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Southern highlands of Peru, at 3,400 meters or 11,150 ft. above sea level.

Cuzco, founded in 1100 A.D., is the oldest city in the Western hemisphere.Once the flourishing capital of the Inca Empire, Cuzco is built in a mountainous region and considered one of the most beautiful places on the planet. Natives and visitors alike consider it the most impressive of all Peruvian cities for both its history and its remarkable mix of Incan and Spanish colonial architecture coupled with the breathtaking beauty of the local terrain and the warmth of the local people.

Things to do here:

  • Visit archaeological sites
  • Local feasts and folklore
  • Visit historic buildings
  • Party at night
  • Trekking and outdoors


Cuzco has a mean annual temperature of about 15°C (59°F)- sunny and warm during the day but cold at night. Winter which lasts from June to August, is characterized by low temperatures, sometimes, below 0°C (32°F). The rainy season is from November to March, however, it doesn’t rain the whole day, and it’s nice because it turns all the fields and hills in the countryside green.


It’s a perfect combination of Andean and tropical landscapes. The Urubamba Valley, known as the Incas Sacred valley, is a nature-lover’s delight with snow-capped mountains, eucalyptus tree forests and corn fields beside the river. A succession of picturesque towns with colonial churches, agricultural terraces and many archaeological sites show up along the road. The main spots are Pisac, Ollantaytambo, Yucay and Urubamba.


Cuzco was the capital of the Inca Empire which extended through the west coast and highlands of the South American continent. It and its surroundings were the first settlement of the Incas, it happened in early 13th century. From that moment, the Inca people developed a kingdom and later an Empire by conquests and wars, but also by agreements with other kingdoms in the Southern highlands (Titicaca Lake), west coast, and Northern coast and highlands. Finally, in early 16th century, it was a big Empire, but the arrival of the Spaniards and the later conquest of the Incas by the Spanish Crown, cut its development.

In 1533, the Spaniards arrived at Cuzco and founded their own city over the Inca city. They destroyed the palaces and temples of the Incas to build on top their churches and mansions. In colonial times, Cuzco was a very prosperous city thanks to agriculture, livestock breeding, the mining and commerce. The artisans of Cusco became famous because of their paintings and wood-carvings. The main ruin in the city is the “Koricancha” (Golden temple), it was the most important temple at the Incas times. Unfortunately, it was partially destroyed by the Spaniards to build a church and a monastery on top, but some remains as chambers, rooms and walls are still on feet. Other ruins close to the city are Sacsayhuaman, Qenqo and Tambomachay. The most interesting is the first one, it looks like a fortress with three large walls of huge stones of 9 meters (30 ft.) height and 350 tons of weight. It was built on the top of a hill beside the city, with a zigzag shape to worship the lightning god.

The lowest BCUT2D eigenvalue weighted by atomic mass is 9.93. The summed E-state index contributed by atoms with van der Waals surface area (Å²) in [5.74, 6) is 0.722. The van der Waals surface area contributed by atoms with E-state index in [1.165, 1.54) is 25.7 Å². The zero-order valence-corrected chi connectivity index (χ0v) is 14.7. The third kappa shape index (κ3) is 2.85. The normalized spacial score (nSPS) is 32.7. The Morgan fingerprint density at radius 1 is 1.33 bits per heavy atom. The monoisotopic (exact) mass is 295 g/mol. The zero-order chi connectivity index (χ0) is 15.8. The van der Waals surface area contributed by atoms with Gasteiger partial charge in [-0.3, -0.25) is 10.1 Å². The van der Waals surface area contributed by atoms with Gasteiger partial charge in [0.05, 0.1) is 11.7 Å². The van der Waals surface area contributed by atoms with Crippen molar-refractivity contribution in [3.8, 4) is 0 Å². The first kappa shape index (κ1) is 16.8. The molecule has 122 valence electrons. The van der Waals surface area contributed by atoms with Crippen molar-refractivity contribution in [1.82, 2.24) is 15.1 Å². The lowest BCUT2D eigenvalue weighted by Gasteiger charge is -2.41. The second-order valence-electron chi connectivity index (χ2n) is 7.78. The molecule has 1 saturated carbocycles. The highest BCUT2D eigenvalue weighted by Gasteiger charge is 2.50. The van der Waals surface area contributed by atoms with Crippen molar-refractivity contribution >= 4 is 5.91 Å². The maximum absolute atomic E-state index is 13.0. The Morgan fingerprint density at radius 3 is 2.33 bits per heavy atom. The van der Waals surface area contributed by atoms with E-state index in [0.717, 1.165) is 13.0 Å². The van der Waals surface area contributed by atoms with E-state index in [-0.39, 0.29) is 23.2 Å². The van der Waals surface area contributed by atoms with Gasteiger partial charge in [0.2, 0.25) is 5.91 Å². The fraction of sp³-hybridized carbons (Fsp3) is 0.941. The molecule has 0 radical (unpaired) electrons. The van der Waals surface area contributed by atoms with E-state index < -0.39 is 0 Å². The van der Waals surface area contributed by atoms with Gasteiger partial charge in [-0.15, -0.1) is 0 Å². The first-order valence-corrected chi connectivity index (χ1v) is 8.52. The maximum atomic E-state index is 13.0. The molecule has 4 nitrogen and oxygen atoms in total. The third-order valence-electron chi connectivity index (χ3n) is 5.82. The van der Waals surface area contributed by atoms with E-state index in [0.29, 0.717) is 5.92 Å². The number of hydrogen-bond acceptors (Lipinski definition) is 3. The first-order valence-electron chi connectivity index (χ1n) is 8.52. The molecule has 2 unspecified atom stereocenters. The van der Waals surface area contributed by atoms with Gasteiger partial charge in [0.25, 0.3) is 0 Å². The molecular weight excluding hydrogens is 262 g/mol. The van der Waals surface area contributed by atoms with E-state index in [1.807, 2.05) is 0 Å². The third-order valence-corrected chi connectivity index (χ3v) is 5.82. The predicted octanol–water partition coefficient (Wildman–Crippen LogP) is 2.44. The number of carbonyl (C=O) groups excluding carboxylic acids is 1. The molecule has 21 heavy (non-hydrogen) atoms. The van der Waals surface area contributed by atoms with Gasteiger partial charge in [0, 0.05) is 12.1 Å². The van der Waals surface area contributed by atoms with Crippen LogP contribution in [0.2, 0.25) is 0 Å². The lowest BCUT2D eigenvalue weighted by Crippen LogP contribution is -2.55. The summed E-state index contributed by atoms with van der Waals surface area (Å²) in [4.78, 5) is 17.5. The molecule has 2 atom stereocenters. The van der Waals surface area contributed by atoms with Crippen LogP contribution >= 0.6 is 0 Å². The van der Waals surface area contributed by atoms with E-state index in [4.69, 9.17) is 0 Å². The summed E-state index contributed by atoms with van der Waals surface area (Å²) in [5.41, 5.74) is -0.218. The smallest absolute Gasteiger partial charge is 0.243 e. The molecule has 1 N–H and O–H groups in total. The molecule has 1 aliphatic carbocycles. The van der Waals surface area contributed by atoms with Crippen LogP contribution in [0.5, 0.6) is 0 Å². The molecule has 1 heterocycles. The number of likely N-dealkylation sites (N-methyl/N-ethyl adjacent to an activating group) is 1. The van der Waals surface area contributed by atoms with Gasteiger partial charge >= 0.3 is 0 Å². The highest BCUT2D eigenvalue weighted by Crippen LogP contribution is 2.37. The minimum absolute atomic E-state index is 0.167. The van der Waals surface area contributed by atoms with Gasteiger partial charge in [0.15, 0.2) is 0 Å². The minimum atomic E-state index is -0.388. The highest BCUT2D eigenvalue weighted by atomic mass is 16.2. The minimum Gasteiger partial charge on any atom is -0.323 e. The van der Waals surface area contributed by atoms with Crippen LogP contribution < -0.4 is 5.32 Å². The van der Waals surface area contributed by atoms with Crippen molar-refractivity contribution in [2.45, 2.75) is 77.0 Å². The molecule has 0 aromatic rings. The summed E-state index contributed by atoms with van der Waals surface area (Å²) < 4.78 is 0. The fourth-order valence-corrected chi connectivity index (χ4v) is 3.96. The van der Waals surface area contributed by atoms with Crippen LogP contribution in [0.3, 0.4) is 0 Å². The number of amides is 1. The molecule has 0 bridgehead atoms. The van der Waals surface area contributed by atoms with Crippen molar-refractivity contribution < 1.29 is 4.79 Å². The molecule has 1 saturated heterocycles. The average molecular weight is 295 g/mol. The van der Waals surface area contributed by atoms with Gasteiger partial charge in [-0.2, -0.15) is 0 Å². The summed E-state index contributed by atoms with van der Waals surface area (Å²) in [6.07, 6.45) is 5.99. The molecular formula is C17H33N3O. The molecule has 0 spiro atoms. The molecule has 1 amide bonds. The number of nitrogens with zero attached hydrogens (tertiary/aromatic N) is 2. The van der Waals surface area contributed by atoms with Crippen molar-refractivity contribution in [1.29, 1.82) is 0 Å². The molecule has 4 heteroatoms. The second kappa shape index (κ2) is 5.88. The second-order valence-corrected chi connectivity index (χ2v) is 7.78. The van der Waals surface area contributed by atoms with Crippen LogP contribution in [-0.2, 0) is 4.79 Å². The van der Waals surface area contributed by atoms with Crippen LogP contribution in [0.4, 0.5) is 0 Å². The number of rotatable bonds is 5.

Finally, it is Machu Picchu, but it deserves a complete chapter for itself to describe its uniqueness and mystery.

Customs and feasts: In Cuzco are many feasts thanks to the catholic devotion of its people and its history. One of the most important is the “Inti Raymi” (June 24th), this festivity is an Inca ritual to worship the sun, the main god of the Incas. Another important celebration is the “Qollur riti” (Lord of the snow), this is a catholic pilgrimage at the end of May (dates vary). Some people there hike a snow-capped mountain with huge blocks of ice on their backs as penitence. The feast of Virgen del Carmen (July 15th – 17th) is another catholic festivity celebrated in Paucartambo town with a procession accompanied by many musical ensembles and masked dancers.

Trekking: The most famous trek in Peru and South America is the Inca Trail to Machu Picchu, which has three alternatives. The longest one takes 8 days and 7 nights, it’s very hard and high. The most popular is the one of 4 days and 3 nights, in this one you pass through many Inca ruins and see different kinds of sceneries (Andean and tropical landscapes). And finally, the shortest one is only 2 days and 1 night, it’s easy but it has also its magic, the trail goes next to a beautiful waterfall and some ruins. All three finish in an impressive way in the citadel of Machu Picchu.



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